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Sticking It To The Man – A How-to Guide
But enough of history, which is perhaps just one big how-to guide anyway. Having established that satire has to have a target, let’s look at what weapons it has to throw.
Satire has a weird and often abusive relationship with realism. Satire must always mirror in some way what is, but must equally function as a distorting mirror. This is pretty much a definition of the caricature. George Grosz (excluded from this show by nationality) spoke of “interior reality”, in which art is liberated to show things the way they really should look. The cartoonist Kaz (excluded from here for a very similar reason) commented “basically, I’m dissatisfied with the way the world looks... why don’t corporations look more evil? Instead of water fountains in front of their building, why not flames?” (‘Comics Journal’, 186)
Another medium equally inextricably caught up with satire is collage, which by definition shoves clashing worlds together. Thomas Patch’s painting‘A Gathering of the Dilettanti in a Sculpture Hall’ (1760/1) could be seen as a proto-collage, straining to invent the form. It shows the boorish British, the original lager louts on tour, let loose in a continental sculpture hall. They are caricatured against the more classically depicted background. (You could see this as the return of the cartoons, in the word’s original sense of ‘under-drawing’, and with it the reduction of high art to its baser source.) Yet portraying them through the same medium as the stately backgrounds diminishes this juxtaposition, fits them too neatly into their surroundings. In more recent years this would be done as a photomontage, cartoon figures imposed upon a photographic background.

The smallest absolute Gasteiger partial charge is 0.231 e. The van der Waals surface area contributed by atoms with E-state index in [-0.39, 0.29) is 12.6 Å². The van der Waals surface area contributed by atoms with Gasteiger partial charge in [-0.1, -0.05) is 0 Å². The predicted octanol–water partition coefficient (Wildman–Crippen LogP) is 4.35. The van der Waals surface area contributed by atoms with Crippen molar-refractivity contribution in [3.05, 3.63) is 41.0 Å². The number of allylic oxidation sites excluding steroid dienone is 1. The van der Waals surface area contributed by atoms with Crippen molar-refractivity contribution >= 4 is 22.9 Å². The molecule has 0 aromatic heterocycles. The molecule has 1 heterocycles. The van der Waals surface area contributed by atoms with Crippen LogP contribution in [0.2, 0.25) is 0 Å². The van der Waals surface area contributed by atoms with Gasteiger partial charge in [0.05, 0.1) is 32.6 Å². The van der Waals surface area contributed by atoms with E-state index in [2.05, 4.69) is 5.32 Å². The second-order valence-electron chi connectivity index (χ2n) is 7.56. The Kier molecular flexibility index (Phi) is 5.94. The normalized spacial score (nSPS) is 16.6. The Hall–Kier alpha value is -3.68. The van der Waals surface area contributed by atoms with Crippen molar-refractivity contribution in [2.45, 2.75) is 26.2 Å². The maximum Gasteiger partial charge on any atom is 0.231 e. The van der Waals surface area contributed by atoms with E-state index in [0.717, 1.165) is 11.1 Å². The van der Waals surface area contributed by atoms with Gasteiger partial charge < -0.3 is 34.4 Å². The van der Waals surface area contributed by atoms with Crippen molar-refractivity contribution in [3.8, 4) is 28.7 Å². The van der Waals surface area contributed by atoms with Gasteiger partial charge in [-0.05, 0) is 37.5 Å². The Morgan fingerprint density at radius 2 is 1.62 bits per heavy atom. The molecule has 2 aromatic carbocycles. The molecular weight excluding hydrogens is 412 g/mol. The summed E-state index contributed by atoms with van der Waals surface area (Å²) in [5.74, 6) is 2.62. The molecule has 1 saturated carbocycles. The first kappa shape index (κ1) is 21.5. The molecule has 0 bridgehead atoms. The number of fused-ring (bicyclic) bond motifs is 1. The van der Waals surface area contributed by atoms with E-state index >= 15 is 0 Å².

Of course it is not that paint is tied to realism. (Or else Francis Bacon would have had a rather short career.) It’s true that the drawn line better captured the life, the plasticity of the image. But there’s something else. Its plasticity also conveys the all-important sense of fluidity, of flux. We need to be aware of the mutation. The caricature, whether of Pitt or Blair, relies on our remembering their actual look and comparing it to the artist’s distortion. It’s like comparing a jazz reworking back to the original standard.
More widely, satirical art is illustrational in the verb sense of the word – it is there to show something. The artist’s skill and imagination is pressed into service of a central idea; what Cruikshank called “the mapping out of certain vices for an especial purpose”. A sense of speed and dynamism, even a slightly unfinished quality, keep the audience’s eye on the through-line and not the flourishes. (Ironically, Cruikshank’s own afore-mentioned ’Worship of Bacchus’, the source of this phrase, epitomises when this is not followed.)
But is caricature actually any more than exaggeration with an agenda? Could Hogarth have been right to warn against it? In the giant ’Viz’ strip Gillray and Rowlandson compete in ever-more-outrageous ways to depict the Prince Regent, a kind of arms race of excess which collapses in on itself until it is replaced by conceptual art. (They’re both upped when a dog turd is taken for an image of him.) (Analysing the dog turd in a ’Viz’ strip... I should be getting paid for this!)